"Armenian Crisis of Identity" was the result of Ruth writing about Aram's family history. She decided to include a brief history of what it was like to live as an Armenian in the late Ottoman Empire in order to give the readers a background for what happened to Aram's family and why it happened. In doing this, she wrote what I think is a very unique view of life in the Ottoman Empire and the genocide of the Armenians by the Turks.
Ruth started out by apologizing for the many mistakes in the book. She said that she just needed to let go of the book and get it published. She is planning on doing a 2nd edition which would include some additions and fixes for the errors in the 1st edition.
We/I decided to do the rotation around the attendees again this month to get everyone's view of the book.
Kass hadn't finished the book yet and held back his views until later.
Azad thanked Ruth for writing the book and asked her about the picture on the cover.
Ruth said that the woman on the cover is Aram's mother and apologized for disfiguring her, but that she did it to convey an idea of what happened to many Armenian women during the genocide.
Peter said that she taught him a lot of things that he hadn't known about the genocide before, such as that a lot of the Armenians ended up entering the U.S. through Canada and that there was a large Armenian presence in Troy, NY. He would like to see an addition about how the grandchildren view their Armenian identity.
Tashina like the book and thought that it used a different perspective of looking at the genocide.
Aram was just very happy that Ruth has shown so much interest in Armenian life.
Ruth, when researching the book, was surprised at the large role that the Germans played in the actions of the Ottoman Empire during World War I. They were totally aware of what the Turks were doing to the Armenians but did nothing to stop it, and they saw that the rest of the world was also doing nothing. This definitely influenced their actions during World War II with respect to the Jews.
Margaret was interested in the DNA trail that Ruth had used in establishing the relations of Aram to other Armenians. She was also interested in the German link. She noted the availability of schools and education to the Armenians and the role that the YMCA played. She noted how the Armenians entering the U.S. had to show that they had money, a job and a sponsor.
Jim said that he learned new things about the history of the Ottoman Empire. He wondered if the pictures in the book were available on line so they could be seen better.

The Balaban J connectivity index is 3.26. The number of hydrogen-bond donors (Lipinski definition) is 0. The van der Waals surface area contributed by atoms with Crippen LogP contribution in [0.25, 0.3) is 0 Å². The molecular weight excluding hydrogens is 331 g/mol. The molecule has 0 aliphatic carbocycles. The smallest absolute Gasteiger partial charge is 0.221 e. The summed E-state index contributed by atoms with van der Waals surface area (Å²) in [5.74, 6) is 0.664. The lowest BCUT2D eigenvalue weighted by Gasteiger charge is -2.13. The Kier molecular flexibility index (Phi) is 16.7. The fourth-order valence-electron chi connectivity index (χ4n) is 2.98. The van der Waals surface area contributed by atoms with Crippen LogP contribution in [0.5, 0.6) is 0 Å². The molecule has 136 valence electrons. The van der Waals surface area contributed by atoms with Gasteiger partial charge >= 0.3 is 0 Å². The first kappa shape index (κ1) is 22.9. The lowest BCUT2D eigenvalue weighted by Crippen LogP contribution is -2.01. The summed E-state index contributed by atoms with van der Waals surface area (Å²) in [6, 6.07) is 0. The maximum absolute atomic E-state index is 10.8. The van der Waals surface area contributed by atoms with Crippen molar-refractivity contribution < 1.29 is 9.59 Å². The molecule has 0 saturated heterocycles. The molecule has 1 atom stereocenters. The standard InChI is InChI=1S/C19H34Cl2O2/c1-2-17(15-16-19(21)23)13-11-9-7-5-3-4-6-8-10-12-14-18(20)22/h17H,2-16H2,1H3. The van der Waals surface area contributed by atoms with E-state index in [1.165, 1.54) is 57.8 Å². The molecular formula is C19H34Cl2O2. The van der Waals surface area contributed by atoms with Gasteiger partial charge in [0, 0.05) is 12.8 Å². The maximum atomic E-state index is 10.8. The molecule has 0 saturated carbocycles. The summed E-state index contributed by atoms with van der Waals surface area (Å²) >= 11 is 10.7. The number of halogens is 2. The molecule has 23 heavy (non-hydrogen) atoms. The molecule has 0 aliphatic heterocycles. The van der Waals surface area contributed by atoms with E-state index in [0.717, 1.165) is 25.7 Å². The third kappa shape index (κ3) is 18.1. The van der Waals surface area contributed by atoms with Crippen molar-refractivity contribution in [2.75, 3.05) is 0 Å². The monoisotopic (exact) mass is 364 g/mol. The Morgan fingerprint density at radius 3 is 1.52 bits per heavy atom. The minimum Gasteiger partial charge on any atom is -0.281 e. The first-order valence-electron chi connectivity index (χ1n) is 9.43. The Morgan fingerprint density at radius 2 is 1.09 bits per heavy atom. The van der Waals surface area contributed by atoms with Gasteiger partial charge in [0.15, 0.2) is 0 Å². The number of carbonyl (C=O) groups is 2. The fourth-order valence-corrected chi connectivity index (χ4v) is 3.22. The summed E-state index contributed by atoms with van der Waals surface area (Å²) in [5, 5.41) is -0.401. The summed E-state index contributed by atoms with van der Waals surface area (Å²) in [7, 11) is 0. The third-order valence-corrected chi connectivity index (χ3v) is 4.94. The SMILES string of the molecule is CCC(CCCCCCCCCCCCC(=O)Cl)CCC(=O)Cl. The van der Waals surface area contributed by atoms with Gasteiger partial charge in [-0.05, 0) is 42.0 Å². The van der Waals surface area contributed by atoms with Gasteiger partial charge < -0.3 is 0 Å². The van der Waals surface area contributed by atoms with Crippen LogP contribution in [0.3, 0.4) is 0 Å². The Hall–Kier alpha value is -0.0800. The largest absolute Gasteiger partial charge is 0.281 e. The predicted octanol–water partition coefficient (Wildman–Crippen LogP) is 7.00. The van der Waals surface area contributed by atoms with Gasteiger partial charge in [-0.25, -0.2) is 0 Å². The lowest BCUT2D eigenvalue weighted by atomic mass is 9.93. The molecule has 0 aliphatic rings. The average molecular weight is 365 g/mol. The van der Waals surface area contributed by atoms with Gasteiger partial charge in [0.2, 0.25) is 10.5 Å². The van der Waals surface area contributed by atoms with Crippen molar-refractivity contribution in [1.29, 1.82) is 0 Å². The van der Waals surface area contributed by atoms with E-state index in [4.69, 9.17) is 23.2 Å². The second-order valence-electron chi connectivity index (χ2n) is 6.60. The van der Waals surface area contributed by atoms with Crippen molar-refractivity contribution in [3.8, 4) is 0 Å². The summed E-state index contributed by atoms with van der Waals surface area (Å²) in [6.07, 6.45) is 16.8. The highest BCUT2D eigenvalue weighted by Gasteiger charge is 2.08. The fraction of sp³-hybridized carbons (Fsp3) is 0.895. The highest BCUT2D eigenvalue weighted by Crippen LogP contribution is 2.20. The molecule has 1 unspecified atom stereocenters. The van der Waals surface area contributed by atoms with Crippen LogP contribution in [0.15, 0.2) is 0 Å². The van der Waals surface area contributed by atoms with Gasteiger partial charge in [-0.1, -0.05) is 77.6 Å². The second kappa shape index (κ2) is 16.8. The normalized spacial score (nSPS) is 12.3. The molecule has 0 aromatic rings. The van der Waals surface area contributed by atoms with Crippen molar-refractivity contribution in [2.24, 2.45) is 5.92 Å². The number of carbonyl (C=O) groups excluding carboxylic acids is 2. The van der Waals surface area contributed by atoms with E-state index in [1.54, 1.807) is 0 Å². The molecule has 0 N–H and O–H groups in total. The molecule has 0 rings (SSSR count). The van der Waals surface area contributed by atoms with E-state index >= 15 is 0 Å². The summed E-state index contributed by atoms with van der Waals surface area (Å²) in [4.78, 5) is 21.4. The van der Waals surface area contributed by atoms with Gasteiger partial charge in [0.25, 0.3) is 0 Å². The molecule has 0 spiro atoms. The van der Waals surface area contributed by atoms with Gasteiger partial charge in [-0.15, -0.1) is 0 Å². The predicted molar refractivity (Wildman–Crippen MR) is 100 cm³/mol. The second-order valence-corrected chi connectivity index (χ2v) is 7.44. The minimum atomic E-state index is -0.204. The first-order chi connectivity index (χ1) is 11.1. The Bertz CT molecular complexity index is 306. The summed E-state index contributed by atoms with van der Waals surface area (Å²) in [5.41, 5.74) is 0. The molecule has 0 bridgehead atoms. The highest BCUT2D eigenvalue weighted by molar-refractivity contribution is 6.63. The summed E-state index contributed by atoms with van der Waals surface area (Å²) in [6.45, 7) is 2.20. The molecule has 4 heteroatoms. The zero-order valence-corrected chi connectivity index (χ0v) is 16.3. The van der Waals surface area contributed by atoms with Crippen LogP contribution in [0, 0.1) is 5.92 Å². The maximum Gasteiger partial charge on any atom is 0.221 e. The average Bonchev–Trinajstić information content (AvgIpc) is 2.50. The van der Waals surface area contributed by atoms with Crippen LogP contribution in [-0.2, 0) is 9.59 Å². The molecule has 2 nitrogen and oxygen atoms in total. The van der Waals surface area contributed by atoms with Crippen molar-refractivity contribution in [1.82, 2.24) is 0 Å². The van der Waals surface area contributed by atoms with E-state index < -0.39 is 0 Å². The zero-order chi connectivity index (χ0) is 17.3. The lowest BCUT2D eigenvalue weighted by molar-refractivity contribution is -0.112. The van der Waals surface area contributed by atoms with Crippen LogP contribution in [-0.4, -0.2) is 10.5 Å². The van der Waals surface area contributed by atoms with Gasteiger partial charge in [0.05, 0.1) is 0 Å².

Tom noted that his family is from a similar area to Aram's family. He also pointed out the Keljik name in one of the pictures in the book and was aware of the family line that that person came from. He thought that Ruth did a very thorough job with her history.
Azad commented on how the various Christian missionaries helped with the education of the Armenians.
Aram pointed out the conflict between the Protestant and Apostolic churches. In Troy, New York, there were three Armenian churches, Protestant, Apostolic and Prelacy.
Tom talked about how the missionaries educated Armenian women as well as men and included a very good liberal arts education. Also, he noted that a lot of the missionaries came from the upper Midwest in the U.S.
Kass noted that the missions were a major source of the information about what was happening during the genocide.
There was a general discussion of the Armenian revolutionaries and the affect that they might have had on what happened during the genocide. I showed the cover of a book in the ACOM library called "Houshamatyan of the Armenian Revolutionary Federation Commemorative Album-Atlas, Volume I Epic Battles 1890-1914". This book is an attempt to list every action by ARF during the years 1890 to 1914 and it points out a lot of actions by the rebels that I had never heard of. Ruth indicated that she would like to look at it before updating her book.
Questions arose about the differences between the two Armenian political parties.
Ruth talked about why she chose the name for the book. She thought about what genocide really means, and how the Armenians who survived were stripped of everything - their families, their homes, their lifestyle, their friends, their possessions, in many cases their religion and even their names. In her mind this truly led to a crisis of identity.
Aram mentioned that there were times when he was young that his dad would sit back quietly thinking and his eyes would tear up. Aram's mother would tell Aram that his dad was 'remembering'.
At this, the discussion ended. One effect of holding a Zoom meeting is that our personal discussion time tends to disappear. Maybe in September we'll be back to normal.
We did not choose a book for June and we may not hold a meeting that month.
If you have an idea for a book for us to read, share it with us.
Stay safe and healthy.